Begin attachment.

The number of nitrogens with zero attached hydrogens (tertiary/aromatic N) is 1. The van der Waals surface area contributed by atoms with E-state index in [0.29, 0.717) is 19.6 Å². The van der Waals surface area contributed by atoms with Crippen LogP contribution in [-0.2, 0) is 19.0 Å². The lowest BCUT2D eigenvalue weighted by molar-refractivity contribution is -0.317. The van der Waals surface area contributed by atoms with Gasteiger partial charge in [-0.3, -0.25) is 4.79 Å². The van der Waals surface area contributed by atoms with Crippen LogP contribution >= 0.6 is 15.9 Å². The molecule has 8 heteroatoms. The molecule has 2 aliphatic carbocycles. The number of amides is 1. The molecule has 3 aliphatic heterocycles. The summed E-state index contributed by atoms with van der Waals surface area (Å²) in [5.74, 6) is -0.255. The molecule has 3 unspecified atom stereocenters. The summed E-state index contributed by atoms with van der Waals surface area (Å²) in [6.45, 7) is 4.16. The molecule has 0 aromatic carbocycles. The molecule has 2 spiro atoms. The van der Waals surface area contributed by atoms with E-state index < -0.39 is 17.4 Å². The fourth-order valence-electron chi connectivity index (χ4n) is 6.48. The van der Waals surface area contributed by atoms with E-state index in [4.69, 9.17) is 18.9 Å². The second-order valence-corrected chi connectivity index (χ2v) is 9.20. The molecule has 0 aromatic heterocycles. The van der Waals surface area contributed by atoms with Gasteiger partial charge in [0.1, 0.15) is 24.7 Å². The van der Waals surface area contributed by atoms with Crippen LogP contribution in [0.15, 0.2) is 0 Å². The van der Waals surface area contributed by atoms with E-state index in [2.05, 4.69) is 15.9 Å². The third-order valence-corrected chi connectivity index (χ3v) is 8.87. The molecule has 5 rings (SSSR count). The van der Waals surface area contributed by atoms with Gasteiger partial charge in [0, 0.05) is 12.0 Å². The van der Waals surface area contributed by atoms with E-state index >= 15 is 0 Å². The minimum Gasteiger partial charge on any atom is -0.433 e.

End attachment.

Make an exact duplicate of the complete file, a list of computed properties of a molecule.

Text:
The number of nitrogens with zero attached hydrogens (tertiary/aromatic N) is 1. The van der Waals surface area contributed by atoms with E-state index in [0.29, 0.717) is 19.6 Å². The van der Waals surface area contributed by atoms with Crippen LogP contribution in [-0.2, 0) is 19.0 Å². The lowest BCUT2D eigenvalue weighted by molar-refractivity contribution is -0.317. The van der Waals surface area contributed by atoms with Gasteiger partial charge in [-0.3, -0.25) is 4.79 Å². The van der Waals surface area contributed by atoms with Crippen LogP contribution >= 0.6 is 15.9 Å². The molecule has 8 heteroatoms. The molecule has 2 aliphatic carbocycles. The number of amides is 1. The molecule has 3 aliphatic heterocycles. The summed E-state index contributed by atoms with van der Waals surface area (Å²) in [5.74, 6) is -0.255. The molecule has 3 unspecified atom stereocenters. The summed E-state index contributed by atoms with van der Waals surface area (Å²) in [6.45, 7) is 4.16. The molecule has 0 aromatic carbocycles. The molecule has 2 spiro atoms. The van der Waals surface area contributed by atoms with E-state index < -0.39 is 17.4 Å². The fourth-order valence-electron chi connectivity index (χ4n) is 6.48. The van der Waals surface area contributed by atoms with E-state index in [4.69, 9.17) is 18.9 Å². The second-order valence-corrected chi connectivity index (χ2v) is 9.20. The molecule has 0 aromatic heterocycles. The van der Waals surface area contributed by atoms with Gasteiger partial charge in [0.1, 0.15) is 24.7 Å². The van der Waals surface area contributed by atoms with Crippen LogP contribution in [0.15, 0.2) is 0 Å². The van der Waals surface area contributed by atoms with E-state index in [2.05, 4.69) is 15.9 Å². The third-order valence-corrected chi connectivity index (χ3v) is 8.87. The molecule has 5 rings (SSSR count). The van der Waals surface area contributed by atoms with Gasteiger partial charge in [0, 0.05) is 12.0 Å². The van der Waals surface area contributed by atoms with E-state index >= 15 is 0 Å². The minimum Gasteiger partial charge on any atom is -0.433 e.